Reporter Casey Newton shared a Slack message allegedly from Twitter, saying it now had the “opportunity to ask folks that were left off if they will come back”.

4. Verifications (Twitter Blue)

Musk has also proposed upending Twitter’s verification process, where accounts which can be verified and belong to a public figure receive a blue tick next to their name.

It is possible to apply for a tick already, and Twitter simply decides if you’re eligible. It’s free.

However, Musk has now unveiled his plans to charge for this “Twitter Blue” for $8 per month (£7), making it available to anyone who can pay. He had initially suggested charging $20 per month, but after an online spat with author Stephen King, Musk dropped it to $8.

It wasn’t long until critics of these proposals began to take advantage of this process. Already verified accounts have started to change their names to Elon Musk – effectively impersonating him.

They were swiftly suspended, countering his vow to bring free speech back to Twitter.

The platform owner then tweeted: “Any name change at all will cause temporary loss of verified checkmark.”

Musk added that any impersonation accounts not clearly marked “parody” will be permanently suspended.

He also said that there will not be a warning before suspension, as “widespread verification” is going to be rolled out.

CNN has since reported that Twitter is delaying the rollout until after the midterms.

5. Content moderation and banned names

For now the rules around moderation remain the same – but there are worries that they will be relaxed after Musk tweeted, “the bird is freed,” on October 28.

He also promised to form a content moderation council with “widely diverse viewpoints”.

However, on October 29 he tweeted: “We have not yet made any changes to Twitter’s content moderation policies.”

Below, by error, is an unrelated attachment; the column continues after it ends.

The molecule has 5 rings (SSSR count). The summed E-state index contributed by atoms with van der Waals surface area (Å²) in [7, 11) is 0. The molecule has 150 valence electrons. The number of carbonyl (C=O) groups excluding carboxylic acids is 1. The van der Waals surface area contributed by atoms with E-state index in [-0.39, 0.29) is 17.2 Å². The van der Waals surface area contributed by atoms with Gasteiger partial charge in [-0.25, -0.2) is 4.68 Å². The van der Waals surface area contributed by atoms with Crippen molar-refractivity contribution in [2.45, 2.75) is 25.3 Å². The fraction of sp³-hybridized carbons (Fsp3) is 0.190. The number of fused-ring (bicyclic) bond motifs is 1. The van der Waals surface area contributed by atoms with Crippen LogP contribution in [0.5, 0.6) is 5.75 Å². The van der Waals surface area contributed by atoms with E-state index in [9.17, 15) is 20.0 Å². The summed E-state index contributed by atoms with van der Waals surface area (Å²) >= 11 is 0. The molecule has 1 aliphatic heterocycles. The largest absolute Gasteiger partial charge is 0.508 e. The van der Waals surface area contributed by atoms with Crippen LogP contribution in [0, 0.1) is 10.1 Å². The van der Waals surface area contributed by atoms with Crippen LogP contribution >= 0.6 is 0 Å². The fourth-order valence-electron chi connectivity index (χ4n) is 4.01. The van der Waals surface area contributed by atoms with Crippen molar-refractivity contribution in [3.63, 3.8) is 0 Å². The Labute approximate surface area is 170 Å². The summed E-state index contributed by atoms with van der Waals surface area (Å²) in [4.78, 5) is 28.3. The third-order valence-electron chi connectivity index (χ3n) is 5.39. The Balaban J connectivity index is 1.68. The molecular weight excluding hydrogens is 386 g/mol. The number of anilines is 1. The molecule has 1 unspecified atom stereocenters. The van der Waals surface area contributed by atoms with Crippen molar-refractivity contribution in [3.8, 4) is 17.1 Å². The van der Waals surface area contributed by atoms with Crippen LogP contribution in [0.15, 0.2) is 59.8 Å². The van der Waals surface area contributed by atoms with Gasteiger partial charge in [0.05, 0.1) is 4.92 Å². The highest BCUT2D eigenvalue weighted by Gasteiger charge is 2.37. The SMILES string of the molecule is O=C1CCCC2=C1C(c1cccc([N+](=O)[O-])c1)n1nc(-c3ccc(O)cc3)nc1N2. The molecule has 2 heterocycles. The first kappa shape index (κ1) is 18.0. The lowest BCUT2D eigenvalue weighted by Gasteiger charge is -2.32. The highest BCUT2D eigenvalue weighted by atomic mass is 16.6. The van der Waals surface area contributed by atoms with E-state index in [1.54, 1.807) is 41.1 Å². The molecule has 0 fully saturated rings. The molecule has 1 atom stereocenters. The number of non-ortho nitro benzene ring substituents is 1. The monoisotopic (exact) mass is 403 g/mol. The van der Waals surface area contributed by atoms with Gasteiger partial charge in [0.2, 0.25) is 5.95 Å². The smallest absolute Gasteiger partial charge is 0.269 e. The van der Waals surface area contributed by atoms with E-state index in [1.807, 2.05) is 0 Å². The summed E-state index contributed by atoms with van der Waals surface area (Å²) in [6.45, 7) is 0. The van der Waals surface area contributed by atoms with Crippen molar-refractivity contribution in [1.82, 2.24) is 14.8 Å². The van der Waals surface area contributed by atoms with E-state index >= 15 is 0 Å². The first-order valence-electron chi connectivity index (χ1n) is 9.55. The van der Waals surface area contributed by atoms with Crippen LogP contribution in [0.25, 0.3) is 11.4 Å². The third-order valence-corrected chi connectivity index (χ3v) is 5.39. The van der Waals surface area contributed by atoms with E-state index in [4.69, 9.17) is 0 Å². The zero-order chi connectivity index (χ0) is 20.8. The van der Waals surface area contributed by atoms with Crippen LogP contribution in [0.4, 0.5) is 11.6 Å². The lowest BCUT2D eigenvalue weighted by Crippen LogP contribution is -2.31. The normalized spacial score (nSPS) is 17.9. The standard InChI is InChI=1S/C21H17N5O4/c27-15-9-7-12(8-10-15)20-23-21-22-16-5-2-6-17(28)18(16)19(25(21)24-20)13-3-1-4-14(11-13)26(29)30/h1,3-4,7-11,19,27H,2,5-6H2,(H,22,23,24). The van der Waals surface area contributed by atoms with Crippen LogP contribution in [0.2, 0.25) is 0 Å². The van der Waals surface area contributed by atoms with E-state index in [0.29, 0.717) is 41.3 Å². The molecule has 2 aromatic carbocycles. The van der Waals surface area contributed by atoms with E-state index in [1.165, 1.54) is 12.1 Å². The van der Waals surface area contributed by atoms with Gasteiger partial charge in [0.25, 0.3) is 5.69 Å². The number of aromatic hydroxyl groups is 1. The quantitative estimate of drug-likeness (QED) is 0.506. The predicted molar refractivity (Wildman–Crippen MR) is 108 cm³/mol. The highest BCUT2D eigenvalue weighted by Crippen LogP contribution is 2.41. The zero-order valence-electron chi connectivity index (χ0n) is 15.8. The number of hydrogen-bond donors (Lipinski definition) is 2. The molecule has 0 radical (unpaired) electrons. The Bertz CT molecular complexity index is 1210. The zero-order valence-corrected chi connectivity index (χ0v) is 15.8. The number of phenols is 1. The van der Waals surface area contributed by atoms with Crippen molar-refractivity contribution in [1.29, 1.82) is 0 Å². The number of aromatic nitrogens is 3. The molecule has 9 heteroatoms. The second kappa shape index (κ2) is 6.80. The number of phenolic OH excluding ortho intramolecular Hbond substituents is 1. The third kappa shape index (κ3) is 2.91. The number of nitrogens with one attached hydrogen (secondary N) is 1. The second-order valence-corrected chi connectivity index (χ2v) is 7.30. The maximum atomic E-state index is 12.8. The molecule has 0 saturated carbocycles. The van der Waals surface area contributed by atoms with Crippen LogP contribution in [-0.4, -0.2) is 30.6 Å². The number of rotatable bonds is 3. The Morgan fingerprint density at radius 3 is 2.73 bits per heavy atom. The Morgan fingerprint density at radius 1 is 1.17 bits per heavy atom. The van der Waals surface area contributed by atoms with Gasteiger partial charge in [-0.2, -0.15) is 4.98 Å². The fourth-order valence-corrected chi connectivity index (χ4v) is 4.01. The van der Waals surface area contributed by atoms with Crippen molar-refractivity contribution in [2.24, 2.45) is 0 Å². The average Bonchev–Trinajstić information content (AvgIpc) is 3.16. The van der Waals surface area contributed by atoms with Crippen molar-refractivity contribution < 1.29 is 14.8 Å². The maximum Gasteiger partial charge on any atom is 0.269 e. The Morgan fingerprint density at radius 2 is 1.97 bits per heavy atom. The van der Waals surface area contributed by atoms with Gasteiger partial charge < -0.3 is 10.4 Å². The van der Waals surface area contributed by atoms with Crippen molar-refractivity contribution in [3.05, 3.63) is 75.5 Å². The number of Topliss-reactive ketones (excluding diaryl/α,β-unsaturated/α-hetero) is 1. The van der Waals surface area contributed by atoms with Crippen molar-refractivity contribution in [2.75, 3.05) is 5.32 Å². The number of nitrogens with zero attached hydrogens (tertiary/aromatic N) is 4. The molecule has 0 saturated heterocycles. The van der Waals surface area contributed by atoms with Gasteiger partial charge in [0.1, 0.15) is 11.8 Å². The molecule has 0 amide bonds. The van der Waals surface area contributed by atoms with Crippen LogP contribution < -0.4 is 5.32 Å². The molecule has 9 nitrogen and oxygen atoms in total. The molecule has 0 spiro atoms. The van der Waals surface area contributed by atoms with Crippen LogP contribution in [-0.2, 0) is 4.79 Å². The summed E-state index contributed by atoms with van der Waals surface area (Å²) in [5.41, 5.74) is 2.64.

Still, this is a major concern that he will subsequently bring back banned accounts include former US president Donald Trump and rapper Ye (formerly known as Kanye West).

6. Any other changes?

Musk has hinted at bringing on some other significant alterations, too.

He suggested bringing back Vine, a video platform which has since been replaced on the market by TikTok, and he has promised the search function within Twitter will get “a lot better pronto”.

He has also proposed the chance to attach long-form texts to tweets, so people with a lot to say do not just add screenshots of their notepad apps.

At the moment, a single tweet can contain 280 characters.

7. An account exodus?

Many famous faces have logged off permanently since Twitter changed hands.

Supermodel Gigi Hadid left Twitter last week, explaining: “I can’t say it’s a safe place for anyone not a social platform that will do more good than harm.”

Singer-songwriter Toni Braxton, producer Shonda Rimes and creator of The Amazing Spider-Man comics Erik Larsen were just a few other names who deactivated their accounts since Musk’s takeover.

Hundreds of thousands have since moved to Twitter alternatives instead, including a six-year-old site called Mastodon.

This article originally appeared on HuffPost UK and has been updated.